For many years, when I faced thorny problems, I sometimes used to take off on the bike for a long ride to try and think the problem through. This almost never worked. I invariably came home just as confused, frustrated, and no closer to a solution than when I set out. Finally, about 5 years ago, I figured it out: you can do some really great thinking on solo bike rides, but you can’t set out with an agenda. You have to pedal out with an open mind, and let the thoughts come to you. And as they do, you can let them in, and gently work with and play with them and turn them over in your head, and if you do, then you might just very well finish the ride having realized or even figured out something new after all. But it only works if you go out with an open mind, open senses, and no expectations.
Woa- getting a little Zen-y there. On a more mundane level, thinking too hard while riding can lead to that bizarre, “how did I get here?” feeling. You know what I mean- you suddenly realize that you’re at a certain point in a ride, and you have absolutely no memory of the previous say, ½ mile. For some odd reason, this happens to me much more often mountain biking than road biking, which makes absolutely no sense, seeing as you’d think you’d have to be paying more attention on a rough trail than on a smooth road.
Sometimes, I’ll snap out of it, and think, “Woa! What just happened? “ And then I’ll come up with all kinds of crazy “theories”, like:
- I was momentarily possessed by some spirit or other being for a few minutes that just left, and just got my body back, like in that movie “Being John Malkovich.”
- My own “spirit” temporarily left my body for a few minutes, traveled across some mysterious plane/universe divide (perhaps to report back to my Secret Home Planet) and then just returned right now.
- That – and I love this one, because it is way the freakiest- that I just came into existence this very instant. But my mind/brain was formed with all of the molecular/physical/chemical structure and memories of a 45-year life, and so while I seem to have an identity and memories and a life, I was really just born/created this instant, and that the shock and fundamental discontinuity of coming into existence, despite all of my pre-fab “memories”, left me with a stunned, “Woa, what happened?” feeling.*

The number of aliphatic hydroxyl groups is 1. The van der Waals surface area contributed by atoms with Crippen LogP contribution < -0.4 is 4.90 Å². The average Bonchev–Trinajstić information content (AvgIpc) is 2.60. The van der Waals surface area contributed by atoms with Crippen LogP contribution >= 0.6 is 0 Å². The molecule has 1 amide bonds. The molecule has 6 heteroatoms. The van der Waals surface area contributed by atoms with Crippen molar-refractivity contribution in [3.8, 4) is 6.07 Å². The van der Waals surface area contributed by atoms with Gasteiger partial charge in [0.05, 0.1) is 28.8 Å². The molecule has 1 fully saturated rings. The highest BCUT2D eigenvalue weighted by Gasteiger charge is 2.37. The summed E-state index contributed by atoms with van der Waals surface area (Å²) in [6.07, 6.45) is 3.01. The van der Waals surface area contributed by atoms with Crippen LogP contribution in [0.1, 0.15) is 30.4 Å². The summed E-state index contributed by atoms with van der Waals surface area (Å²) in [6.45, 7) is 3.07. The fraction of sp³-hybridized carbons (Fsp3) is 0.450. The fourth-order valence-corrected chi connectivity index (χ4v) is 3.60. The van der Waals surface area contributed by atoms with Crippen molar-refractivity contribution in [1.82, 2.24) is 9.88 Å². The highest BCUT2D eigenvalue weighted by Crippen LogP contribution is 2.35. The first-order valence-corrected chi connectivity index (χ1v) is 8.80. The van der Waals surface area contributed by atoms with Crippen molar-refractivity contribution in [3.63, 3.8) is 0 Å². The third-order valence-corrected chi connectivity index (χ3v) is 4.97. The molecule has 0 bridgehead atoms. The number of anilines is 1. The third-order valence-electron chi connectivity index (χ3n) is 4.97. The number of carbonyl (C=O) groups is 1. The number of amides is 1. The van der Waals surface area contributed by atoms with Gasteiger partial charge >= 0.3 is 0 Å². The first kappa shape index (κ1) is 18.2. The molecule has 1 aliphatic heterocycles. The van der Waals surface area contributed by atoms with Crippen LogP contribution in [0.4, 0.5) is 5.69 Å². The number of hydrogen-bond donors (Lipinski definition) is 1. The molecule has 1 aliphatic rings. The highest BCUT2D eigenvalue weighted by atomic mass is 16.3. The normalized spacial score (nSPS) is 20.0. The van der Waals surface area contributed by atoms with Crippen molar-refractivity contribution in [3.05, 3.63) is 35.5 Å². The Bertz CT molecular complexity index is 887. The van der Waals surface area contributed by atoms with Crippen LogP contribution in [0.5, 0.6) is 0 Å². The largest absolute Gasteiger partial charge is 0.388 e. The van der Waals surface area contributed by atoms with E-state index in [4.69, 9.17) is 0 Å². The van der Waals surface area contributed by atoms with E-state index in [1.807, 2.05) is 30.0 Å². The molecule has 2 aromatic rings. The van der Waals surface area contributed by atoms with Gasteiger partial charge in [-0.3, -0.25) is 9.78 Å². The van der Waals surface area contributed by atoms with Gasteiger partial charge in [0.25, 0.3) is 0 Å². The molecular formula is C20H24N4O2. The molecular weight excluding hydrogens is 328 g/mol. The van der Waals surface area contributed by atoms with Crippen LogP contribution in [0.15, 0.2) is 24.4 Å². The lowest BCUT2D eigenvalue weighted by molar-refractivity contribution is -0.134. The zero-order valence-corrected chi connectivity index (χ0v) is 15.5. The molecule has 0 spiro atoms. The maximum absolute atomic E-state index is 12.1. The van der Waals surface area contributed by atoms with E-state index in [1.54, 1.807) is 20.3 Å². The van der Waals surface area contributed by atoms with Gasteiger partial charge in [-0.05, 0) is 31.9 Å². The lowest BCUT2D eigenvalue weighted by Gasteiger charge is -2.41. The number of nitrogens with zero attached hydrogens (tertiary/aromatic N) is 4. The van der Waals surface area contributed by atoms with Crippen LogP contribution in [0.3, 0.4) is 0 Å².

-That I wasn’t paying attention, and let my mind wander for a moment… this is the least exciting “theory”, but is in fact the only one I actually believe…
And then sometimes, in thinking over these “theories” as to why I “blacked out” for a bit, I’ll suddenly go, “Woa! What happened?” and the whole process starts all over again! Seriously- how messed up is that??
Tangent: I’m well aware that this can happen as well while driving, in which case it is way, way more serious, and merits a rest- stop and a walk about for some fresh air… Or at least stop texting, for chrissakes, before you take out a cyclist.
So anyway, as I was climbing Dry Creek Wednesday morning, a thought entered my head, and it was this: “2 weeks ago there were little yellow flowers all over the place, and no purple flowers. Now there are little purple flowers all over the place and no yellow flowers. This is probably not a coincidence.” And that’s the question I noodled on for the rest of the ride.
Why are blooms staggered? Why doesn’t just everything bloom like crazy all at once*, as soon as it’s warm enough to grow and flower? The obvious reason that occurred to me would be to avoid competition for pollinators, and as I researched the issue online afterward, this indeed seems to be the common hypothesis.
*To be sure, in some places it does work that way, such as in hot deserts. In the Sonoran for example, most blooms are packed into just a couple of weeks in Spring when ground moisture is still available and before temperatures become excessive.